Richard Dawkins and the Atheist’s PrayerFeb 28, 2012 at 01:11:06 AM
Richard Dawkins, the worldwide Dean of Atheists and author of The God Delusion, is not sure about all this.
Last week in a public debate at Oxford University, Dawkins clarified that he prefers to call himself agnostic rather than atheist – i.e. he lacks total certainty over whether or not there is a creator.
Though Dawkins may indeed be a long-time agnostic, that's not how the world views him. His recent statement created a big tumult and raises the question: What difference does it make whether someone is an agnostic or an atheist?
A big difference.
An agnostic remains open to the idea that God exists and is willing to pursue the evidence, wherever it may lead.
Indeed, there are very few atheists (is it possible to prove that God doesn't exist?). Those who call themselves agnostic should, by definition, be actively examining the evidence and weighing both sides of the debate. In the absence of this, “ignorant” is a more accurate term than "agnostic."
This all reminds me of the true story that Rabbi Noah Weinberg zt”l loved to tell about a self-described atheist named Jeff whom he met at Aish in the Old City of Jerusalem.
"Fantastic! A real atheist!” said Rabbi Weinberg. “Tell me – what are you doing here speaking to a rabbi?"
Jeff said he had been in Europe, visiting his Norwegian fiance. And he decided it was now or never: either he would come to Israel or he'll never make it.
So he headed for Jerusalem and figured he would stop by the Western Wall to see some old stones. Yet upon his arrival he was amazed. He felt something heavy. He was moved.
Jeff stood before the Wall, and made up an atheist's prayer. He looked at the stones and said:
"God, I don't believe in You. As far as I know, You don't exist. But I do feel something. So if I'm making a mistake, I want You to know, God, I have no quarrel against You. It's just that I don't know that You exist. But God, just in case You're really there and I'm making a mistake, get me an introduction."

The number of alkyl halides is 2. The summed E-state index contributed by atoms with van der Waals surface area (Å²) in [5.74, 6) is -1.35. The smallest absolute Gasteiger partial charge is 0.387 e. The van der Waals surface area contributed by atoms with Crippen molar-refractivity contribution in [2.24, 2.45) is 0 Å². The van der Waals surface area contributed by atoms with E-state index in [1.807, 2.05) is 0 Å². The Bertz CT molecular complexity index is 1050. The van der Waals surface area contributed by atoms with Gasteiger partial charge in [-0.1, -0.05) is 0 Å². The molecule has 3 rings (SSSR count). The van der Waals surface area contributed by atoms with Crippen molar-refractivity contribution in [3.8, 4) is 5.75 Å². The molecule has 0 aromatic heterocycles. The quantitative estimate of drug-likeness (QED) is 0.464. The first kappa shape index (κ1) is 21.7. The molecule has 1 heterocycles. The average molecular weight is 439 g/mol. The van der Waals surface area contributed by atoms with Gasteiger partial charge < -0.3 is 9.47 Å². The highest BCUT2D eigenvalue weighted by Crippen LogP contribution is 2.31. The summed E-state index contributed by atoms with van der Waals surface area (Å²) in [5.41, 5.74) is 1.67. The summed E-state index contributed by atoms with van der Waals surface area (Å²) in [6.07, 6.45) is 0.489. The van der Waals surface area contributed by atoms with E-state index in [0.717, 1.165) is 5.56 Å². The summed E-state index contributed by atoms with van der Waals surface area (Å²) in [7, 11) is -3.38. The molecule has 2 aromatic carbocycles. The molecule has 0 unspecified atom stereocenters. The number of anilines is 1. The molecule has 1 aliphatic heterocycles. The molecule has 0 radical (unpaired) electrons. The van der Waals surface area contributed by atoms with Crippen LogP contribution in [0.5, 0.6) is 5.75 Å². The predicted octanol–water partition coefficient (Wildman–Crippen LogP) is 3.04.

Jeff finished his prayer, and one of the yeshiva students who happened to be at the Wall, saw Jeff and thought, "Perhaps he'd be interested in learning some Torah."
He tapped Jeff on the shoulder, startling him so much that he jumped three feet in the air. Jeff whirled around: "What do you want?!"
"I'm sorry. I just want to know if you'd like to learn about God."
The question hit Jeff like a 2-by-4 right between the eyes. He had just finished asking God for an introduction, and immediately someone was offering to introduce him to God.
Jeff learned at Aish for the next six weeks. He was a very serious student, and went back to the States with a commitment to continue learning. A year later, Jeff came back to Israel and told Rabbi Weinberg the end of his story.
During that previous summer he had been meandering through the cobblestone alleyways of the Old City when he saw a pretty, sweet, religious girl walk by. He said to himself, "Look at the charm of this Jewish woman. May the Almighty help me meet someone like this."
One Shabbat morning during the next year, Jeff attended a synagogue in Boston. Standing there was the same young woman he had seen in the Old City. He made his way over to her and said: "Excuse me, but I believe I saw you last summer in Jerusalem."
She answered, "You're right. I saw you, too."
They’re now married and living in New Jersey.
King David said: "The Almighty is near to all those who call unto Him, to all those who call unto Him in truth." (Psalms 145:18)
The power of sincerity is so overwhelming that even an atheist can get God's attention. If you're in a genuine search for truth, remember Jeff's prayer.